Prices reflect some sort of "equilibrium" between supply or demand. At least, that's the basic idea -- reflexivity and other factors might complicate that description, but it's a basic enough foundation to approach commodity markets with.
If demand for a commodity suddenly shoots up while supply stays mostly steady, then prices will go up. The real trick is understanding and forecasting said production, consumption, and trying to at least partially account for speculation.
And when it comes to natural gas, all indicators are pointing toward a huge price rally within the next couple of years as the US economy realizes that sometimes you have to pay the piper.
We Have to Understand Coal Prices
It's not exactly enlightening to point out that the Obama administration has essentially led an attack on coal, along with the EPA in general. To try to stay as non-partisan as possible, even Romney isn't pro-coal, giving speeches before running for president where he pointed at a coal plant claiming it killed people.
That said, for purely economic purposes, I love coal. There's tons of it, it's tried and true, and, well, there's tons of it. Plus, we have a lot of coal. The only problem is that the pollution probably isn't healthy and the environmental cost isn't exactly going to please the green agenda anytime soon.
Coal consumption has been down recently, with consumption being about where it was in 2000 in 2010. This means it increased throughout the decade, then fell off drastically 2009. It bounced back up a little in 2010, then fell even further in 2011 to a 30-year-low.
This doesn't mean other sources are necessarily able to keep up right now -- but it's an important trend. We can't delete our ability to use some resources -- or greatly hinder them -- and not see other resources go up because of it. We have to keep the lights on, and that means good things for natural gas while coal is being attacked on all fronts.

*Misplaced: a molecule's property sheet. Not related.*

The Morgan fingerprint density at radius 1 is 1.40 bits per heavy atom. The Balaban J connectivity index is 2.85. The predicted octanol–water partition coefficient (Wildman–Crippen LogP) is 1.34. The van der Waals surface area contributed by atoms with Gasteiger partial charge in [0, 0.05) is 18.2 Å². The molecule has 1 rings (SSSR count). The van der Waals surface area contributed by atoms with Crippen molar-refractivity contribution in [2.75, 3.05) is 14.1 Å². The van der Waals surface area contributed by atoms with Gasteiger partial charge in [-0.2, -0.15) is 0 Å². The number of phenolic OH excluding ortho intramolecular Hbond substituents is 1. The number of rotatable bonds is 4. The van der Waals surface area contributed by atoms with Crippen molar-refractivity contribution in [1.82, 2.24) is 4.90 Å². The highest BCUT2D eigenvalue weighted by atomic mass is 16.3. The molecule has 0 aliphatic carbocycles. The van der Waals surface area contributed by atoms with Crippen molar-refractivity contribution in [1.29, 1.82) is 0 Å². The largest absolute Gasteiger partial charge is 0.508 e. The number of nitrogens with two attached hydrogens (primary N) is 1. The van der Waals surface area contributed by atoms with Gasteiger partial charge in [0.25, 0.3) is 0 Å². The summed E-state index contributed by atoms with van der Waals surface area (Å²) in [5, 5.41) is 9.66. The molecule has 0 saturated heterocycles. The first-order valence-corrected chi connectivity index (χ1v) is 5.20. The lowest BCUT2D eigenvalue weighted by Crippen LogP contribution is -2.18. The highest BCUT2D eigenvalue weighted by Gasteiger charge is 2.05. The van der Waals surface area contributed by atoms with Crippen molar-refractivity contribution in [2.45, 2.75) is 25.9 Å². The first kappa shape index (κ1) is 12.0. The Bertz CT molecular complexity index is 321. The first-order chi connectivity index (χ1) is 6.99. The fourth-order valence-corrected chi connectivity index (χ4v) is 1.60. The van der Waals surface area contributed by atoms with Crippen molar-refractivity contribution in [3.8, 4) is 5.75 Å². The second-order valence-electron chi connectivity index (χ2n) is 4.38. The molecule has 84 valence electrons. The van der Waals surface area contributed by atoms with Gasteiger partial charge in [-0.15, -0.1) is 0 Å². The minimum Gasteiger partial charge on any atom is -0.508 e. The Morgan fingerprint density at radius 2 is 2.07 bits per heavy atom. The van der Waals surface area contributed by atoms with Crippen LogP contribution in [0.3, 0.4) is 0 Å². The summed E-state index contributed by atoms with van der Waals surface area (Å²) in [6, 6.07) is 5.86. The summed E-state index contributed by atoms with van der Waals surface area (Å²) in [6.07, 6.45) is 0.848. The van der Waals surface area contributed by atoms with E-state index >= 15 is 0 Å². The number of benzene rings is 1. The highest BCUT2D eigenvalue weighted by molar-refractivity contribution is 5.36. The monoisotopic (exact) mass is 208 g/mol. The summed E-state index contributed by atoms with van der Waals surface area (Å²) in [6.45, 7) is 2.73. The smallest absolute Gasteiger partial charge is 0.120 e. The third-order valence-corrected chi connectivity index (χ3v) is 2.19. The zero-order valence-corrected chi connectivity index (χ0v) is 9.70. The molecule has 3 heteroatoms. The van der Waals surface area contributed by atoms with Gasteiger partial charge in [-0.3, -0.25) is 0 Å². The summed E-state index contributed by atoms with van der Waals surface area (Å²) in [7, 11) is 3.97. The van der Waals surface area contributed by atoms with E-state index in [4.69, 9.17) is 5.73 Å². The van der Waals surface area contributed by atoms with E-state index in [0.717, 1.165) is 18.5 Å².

Vehicles Starting to Switch
Different companies around the nation are starting to make the switch to natural gas vehicles. A couple of years ago, I rarely saw any natural gas vehicles -- now I see them constantly, and a natural gas station was built just a few miles from where I live. This is obviously anecdotal, but it's also reflecting an important trend.
For example, Waste Management (WM) is switching to natural gas for most of its fleet over the next 5 or so years. That's a big deal. I've written about Waste Management's stock price in the past, and have put it on a hold analysis.
The Natural-Gas to Oil Ratio
I'm not a huge fan or asset ratios, because I think they're borderline useless, but for those who put some stock in them, natural gas is about 3 times cheaper compared to oil than it usually is. The historical ratio is that natural gas is typically 10 times cheaper, but lately it's been in the 30 range.
How to Get Exposure
Getting exposure to natural gas can be done a variety of ways. I've already written about Chesapeake (CHK) and why I think the CEO has messed up what would be otherwise and absolutely wonderful almost-certain investment.
Still, Chesapeake isn't the only company with natural gas exposure. Finding a boring, steady company that pays a steady dividend and adding a position regularly for the next several years is likely to do absolutely wonderfully, and is what I personally plan on doing.
Futures contracts could also work, but most of the trends listed here aren't just short term trends -- some can take years, if not 5 or more years. This is about a long-term trend, and prices so low that in twenty years you'll be glad you bought -- or kicking yourself if you don't.